Cambridge Dictionaries online Cambridge Dictionaries online

The most popular online dictionary and thesaurus for learners of English

English definition of “gain”

See all translations

gain

verb  /ɡeɪn/ us  

gain verb (OBTAIN)

[T] to obtain something useful, advantageous, or positive: He gained control of the business. You’ve got nothing to lose and everything to gain. He hoped to gain an advantage by beginning his campaign early.

gain verb (INCREASE)

[I/T] to increase in weight, speed, height, or amount: [T] I’ve gained weight, and I’m going on a diet. [T] The campaign has been gaining momentum ever since the television ads started to run. [I] Step on the gas – they’re gaining on us (= getting nearer to us). [I/T] If a clock or watch gains or gains time, it works too quickly and shows a time that is later than the real time.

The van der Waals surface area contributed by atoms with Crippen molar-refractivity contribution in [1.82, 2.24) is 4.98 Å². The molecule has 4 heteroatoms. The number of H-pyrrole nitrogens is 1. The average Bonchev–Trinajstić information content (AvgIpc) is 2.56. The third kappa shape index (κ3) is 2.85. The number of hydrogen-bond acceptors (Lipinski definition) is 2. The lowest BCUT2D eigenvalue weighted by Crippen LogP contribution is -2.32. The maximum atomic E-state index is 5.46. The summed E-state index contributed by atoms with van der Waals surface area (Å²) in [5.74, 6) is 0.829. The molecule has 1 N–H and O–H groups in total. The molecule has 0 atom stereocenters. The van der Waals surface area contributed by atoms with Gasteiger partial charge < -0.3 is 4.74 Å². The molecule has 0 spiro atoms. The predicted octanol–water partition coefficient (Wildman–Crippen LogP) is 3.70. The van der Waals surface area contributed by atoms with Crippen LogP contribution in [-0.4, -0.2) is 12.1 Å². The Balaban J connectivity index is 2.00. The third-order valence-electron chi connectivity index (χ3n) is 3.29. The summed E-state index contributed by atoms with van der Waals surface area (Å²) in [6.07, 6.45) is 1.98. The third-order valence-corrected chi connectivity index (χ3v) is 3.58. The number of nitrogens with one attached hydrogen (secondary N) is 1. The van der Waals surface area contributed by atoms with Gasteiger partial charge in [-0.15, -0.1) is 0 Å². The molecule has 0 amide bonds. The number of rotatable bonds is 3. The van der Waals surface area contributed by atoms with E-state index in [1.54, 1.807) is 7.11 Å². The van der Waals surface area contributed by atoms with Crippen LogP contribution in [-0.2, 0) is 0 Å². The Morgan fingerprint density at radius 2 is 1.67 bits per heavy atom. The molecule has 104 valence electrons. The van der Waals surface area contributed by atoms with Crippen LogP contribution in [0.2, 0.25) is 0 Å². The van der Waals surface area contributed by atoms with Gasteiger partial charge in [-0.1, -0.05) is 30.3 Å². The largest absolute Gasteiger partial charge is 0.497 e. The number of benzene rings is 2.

gain
noun [C/U]  /ɡeɪn/ us  
[U] The commissioner denied having used his office for personal gain.
gain
noun [C/U]  /ɡeɪn/ us  
[C] Stock prices rose again today after yesterday’s gains.
(Definition of gain from the Cambridge Academic Content Dictionary © Cambridge University Press)
What is the pronunciation of gain?
Add Cambridge dictionaries to your browser to your website

“gain” in American English

Definitions of “gain” in other dictionaries

Word of the Day

baby

a very young child, especially one that has not yet begun to walk or talk

Word of the Day

The way we move (Verbs for walking and running)

by Kate Woodford,
March 25, 2015
​​​ This week we’re looking at interesting ways to describe the way that people move. Most of the verbs that we’ll be considering describe how fast or slow people move. Others describe the attitude or state of mind of the person walking or running. Some describe both. Starting with verbs for walking slowly,

Read More 

stackin’ p

March 30, 2015
idiom slang earning a lot of money ‘That’s a very generous present.”Yeah, well, she’s stackin’ p, innit?’

Read More